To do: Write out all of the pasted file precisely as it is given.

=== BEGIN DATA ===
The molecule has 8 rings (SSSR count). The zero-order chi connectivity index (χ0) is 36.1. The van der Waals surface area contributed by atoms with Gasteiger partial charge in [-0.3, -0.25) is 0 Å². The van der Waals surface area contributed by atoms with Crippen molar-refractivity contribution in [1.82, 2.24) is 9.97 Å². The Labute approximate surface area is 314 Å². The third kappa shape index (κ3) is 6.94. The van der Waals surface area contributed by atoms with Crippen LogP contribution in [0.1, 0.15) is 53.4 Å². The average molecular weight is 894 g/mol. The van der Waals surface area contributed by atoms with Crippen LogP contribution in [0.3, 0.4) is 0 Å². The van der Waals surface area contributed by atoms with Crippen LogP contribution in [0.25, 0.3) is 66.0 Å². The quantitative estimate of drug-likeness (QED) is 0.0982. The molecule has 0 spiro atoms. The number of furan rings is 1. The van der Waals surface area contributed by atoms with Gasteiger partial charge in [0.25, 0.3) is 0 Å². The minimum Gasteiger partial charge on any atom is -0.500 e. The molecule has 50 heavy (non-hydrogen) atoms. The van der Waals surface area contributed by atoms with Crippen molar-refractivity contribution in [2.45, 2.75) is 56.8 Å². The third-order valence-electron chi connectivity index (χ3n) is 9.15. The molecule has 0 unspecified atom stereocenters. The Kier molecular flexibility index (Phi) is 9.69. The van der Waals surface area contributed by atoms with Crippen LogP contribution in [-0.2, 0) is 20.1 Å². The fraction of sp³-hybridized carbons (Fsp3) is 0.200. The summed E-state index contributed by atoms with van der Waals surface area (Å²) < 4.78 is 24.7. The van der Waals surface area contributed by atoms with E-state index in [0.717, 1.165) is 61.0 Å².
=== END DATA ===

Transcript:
The molecule has 8 rings (SSSR count). The zero-order chi connectivity index (χ0) is 36.1. The van der Waals surface area contributed by atoms with Gasteiger partial charge in [-0.3, -0.25) is 0 Å². The van der Waals surface area contributed by atoms with Crippen molar-refractivity contribution in [1.82, 2.24) is 9.97 Å². The Labute approximate surface area is 314 Å². The third kappa shape index (κ3) is 6.94. The van der Waals surface area contributed by atoms with Crippen LogP contribution in [0.1, 0.15) is 53.4 Å². The average molecular weight is 894 g/mol. The van der Waals surface area contributed by atoms with Crippen LogP contribution in [0.3, 0.4) is 0 Å². The van der Waals surface area contributed by atoms with Crippen LogP contribution in [0.25, 0.3) is 66.0 Å². The quantitative estimate of drug-likeness (QED) is 0.0982. The molecule has 0 spiro atoms. The number of furan rings is 1. The van der Waals surface area contributed by atoms with Gasteiger partial charge in [0.25, 0.3) is 0 Å². The minimum Gasteiger partial charge on any atom is -0.500 e. The molecule has 50 heavy (non-hydrogen) atoms. The van der Waals surface area contributed by atoms with Crippen molar-refractivity contribution in [2.45, 2.75) is 56.8 Å². The third-order valence-electron chi connectivity index (χ3n) is 9.15. The molecule has 0 unspecified atom stereocenters. The Kier molecular flexibility index (Phi) is 9.69. The van der Waals surface area contributed by atoms with Crippen LogP contribution in [-0.2, 0) is 20.1 Å². The fraction of sp³-hybridized carbons (Fsp3) is 0.200. The summed E-state index contributed by atoms with van der Waals surface area (Å²) < 4.78 is 24.7. The van der Waals surface area contributed by atoms with E-state index in [0.717, 1.165) is 61.0 Å².